As with other economies, the Maldives' economy requires an efficient financial system that moves funds from those people who save, to those who have productive investments opportunities. In order to provide an economic analysis of how the nation's financial sector promotes the required economic efficiencies, one has to first highlight how the financial sector is structured and designed.
All over the world, the financial system is complex in structure and functions. The sector has different types of institutions: banks, non-bank financial corporations, insurance companies, stock & bond markets, pension funds, and other investment funds. All these are regulated by state bodies, and in the case of the Maldives, mainly by the Maldives Monetary Authority (MMA), the Capital Market Development Authority (CMDA) and the Maldives Stock Exchange (MSE).
The financial system channels billions of Rufiyaa per year from savers to the people with investment opportunities.
Maldivian companies and the government financed their activities mainly through loans and advances. The loans category is mainly made up of bank loans, as banks are the most important source of funds used to finance businesses.
With 17 percent of loans from non-bank financial corporations, Maldives has one leasing company, one housing finance company, and one SME finance corporation. Together with banks, these non-bank finance companies are also regulated by the MMA.
Stocks or shares
The stock market accounts for only three percent of total financing in the country, as we have only nine listed companies in the MSE. Six out of these companies are partly owned by the government. The Maldives capital market has been relatively under-developed since its inception in 2006, with minimal trading activity. The stock exchange was prematurely privatised in 2007, and lacks proper infrastructure and incentives for further development. The regulatory body, CMDA has also been highly neglected by all governments, and lacks proper resources.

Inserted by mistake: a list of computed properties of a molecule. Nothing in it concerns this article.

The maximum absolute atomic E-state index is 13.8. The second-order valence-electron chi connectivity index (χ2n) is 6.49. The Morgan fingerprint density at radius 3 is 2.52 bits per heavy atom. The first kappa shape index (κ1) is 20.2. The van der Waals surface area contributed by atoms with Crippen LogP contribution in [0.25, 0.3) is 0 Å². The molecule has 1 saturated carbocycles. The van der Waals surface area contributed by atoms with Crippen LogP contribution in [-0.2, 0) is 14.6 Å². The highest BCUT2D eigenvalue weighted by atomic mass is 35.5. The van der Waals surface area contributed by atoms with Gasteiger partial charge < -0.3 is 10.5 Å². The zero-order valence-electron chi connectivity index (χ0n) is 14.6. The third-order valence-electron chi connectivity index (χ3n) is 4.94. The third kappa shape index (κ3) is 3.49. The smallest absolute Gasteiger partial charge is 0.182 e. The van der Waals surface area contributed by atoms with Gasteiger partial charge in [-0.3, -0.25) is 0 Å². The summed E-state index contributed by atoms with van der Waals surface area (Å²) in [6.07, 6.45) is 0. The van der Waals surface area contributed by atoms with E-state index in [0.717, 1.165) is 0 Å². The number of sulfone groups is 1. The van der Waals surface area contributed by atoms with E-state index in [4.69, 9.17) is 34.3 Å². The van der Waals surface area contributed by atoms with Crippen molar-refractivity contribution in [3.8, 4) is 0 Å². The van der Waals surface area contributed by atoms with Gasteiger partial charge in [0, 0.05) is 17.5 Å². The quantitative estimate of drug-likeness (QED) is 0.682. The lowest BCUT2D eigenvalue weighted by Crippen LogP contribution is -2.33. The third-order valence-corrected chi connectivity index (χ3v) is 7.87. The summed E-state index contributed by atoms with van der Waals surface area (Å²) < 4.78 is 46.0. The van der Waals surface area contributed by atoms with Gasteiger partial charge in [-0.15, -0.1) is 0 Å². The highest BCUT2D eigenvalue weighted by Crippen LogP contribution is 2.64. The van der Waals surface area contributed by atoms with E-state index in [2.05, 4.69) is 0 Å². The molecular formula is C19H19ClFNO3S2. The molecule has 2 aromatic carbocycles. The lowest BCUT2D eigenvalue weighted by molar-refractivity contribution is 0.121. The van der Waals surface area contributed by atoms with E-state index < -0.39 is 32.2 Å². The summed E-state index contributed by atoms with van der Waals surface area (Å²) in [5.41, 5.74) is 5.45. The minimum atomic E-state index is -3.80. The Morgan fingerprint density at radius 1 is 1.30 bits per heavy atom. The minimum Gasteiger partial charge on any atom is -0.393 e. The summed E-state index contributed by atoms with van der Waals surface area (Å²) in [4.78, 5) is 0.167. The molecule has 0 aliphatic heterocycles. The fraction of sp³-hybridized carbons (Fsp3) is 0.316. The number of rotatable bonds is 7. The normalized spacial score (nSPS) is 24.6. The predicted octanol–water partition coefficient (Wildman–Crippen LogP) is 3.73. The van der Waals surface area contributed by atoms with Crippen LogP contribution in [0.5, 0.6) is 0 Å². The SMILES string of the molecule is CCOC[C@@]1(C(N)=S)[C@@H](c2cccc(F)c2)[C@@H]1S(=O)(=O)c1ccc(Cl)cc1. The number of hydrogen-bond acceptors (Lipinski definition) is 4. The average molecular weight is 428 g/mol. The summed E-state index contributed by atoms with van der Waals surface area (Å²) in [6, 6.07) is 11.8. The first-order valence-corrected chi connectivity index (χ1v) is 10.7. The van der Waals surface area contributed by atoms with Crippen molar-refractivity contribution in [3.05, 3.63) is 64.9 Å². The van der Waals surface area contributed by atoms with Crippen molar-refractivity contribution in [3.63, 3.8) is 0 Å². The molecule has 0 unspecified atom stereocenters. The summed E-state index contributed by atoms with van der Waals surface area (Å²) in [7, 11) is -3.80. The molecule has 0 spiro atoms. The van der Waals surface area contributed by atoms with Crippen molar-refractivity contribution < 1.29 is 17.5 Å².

The bonds and sukuk market, although represents 17 percent of total financing, also includes more than MVR6 billion government bonds held by MMA. If it is excluded, the total share of bonds and sukuk in the Maldives financial sector will be 10 percent. In addition to the treasury bonds, the banks and non-banks also hold short term treasury bills, outstanding at over MVR24 billion at the end of 2020, and constituting 30 percent of total financing. If government treasury bills and treasury bonds are excluded, the private sector obtains 80 percent of financing through bank loans, 15 percent by bonds/sukuk, and five percent through equity shares.
The regulatory environment
The financial sector is among the most heavily regulated sectors in the economy. Under the Maldives Banking Act, and the prudential regulations issued by the MMA, all banks and financial institutions are subject to strict financial soundness obligations. While proper regulatory requirements, as per internationally acceptable standards are important, the Maldives' financial sector has often been criticised, by multilateral donor agencies and the private sector, over difficulties in access to finance and the high cost of obtaining finance from the banks.
As the regulatory body, MMA, has also been targeted with criticism from the private sector, and the public, for their ‘disconnect’ with the realities of the real sectors of the economy. Regulatory oversight leading to hindrance of development of the financial sector, rather than being the facilitator — at times even differing to certain state entities the agency is in charge of regulating.
The way forward
Organic growth and evolution within the financial sector not only has been slow coming; it has been stalled and stagnant since efforts were initially put in place with a view to invigorate and ignite activity through establishing capital markets and a stock exchange.
What should stand as an undisputed fact is that, in addition to properly regulating the still nascent financial sector, an agency also needs to step up, spur and champion innovation. This agency, based on form, function, experience and institutional maturity, should in most likelihood be the MMA. Where potential conflicts may occur the MMA, along with relevant state bodies, can come up with procedures and timelines in a manner where conflicts can be avoided and independence, in time, guaranteed — there have been some precedences that have been explored in the past that give this notion significant weight.
In conclusion a word of caution also needs highlighting; that there is perhaps no need to establish additional agencies and leave then to their devices in a system where people, resources and institutional will are already lacking.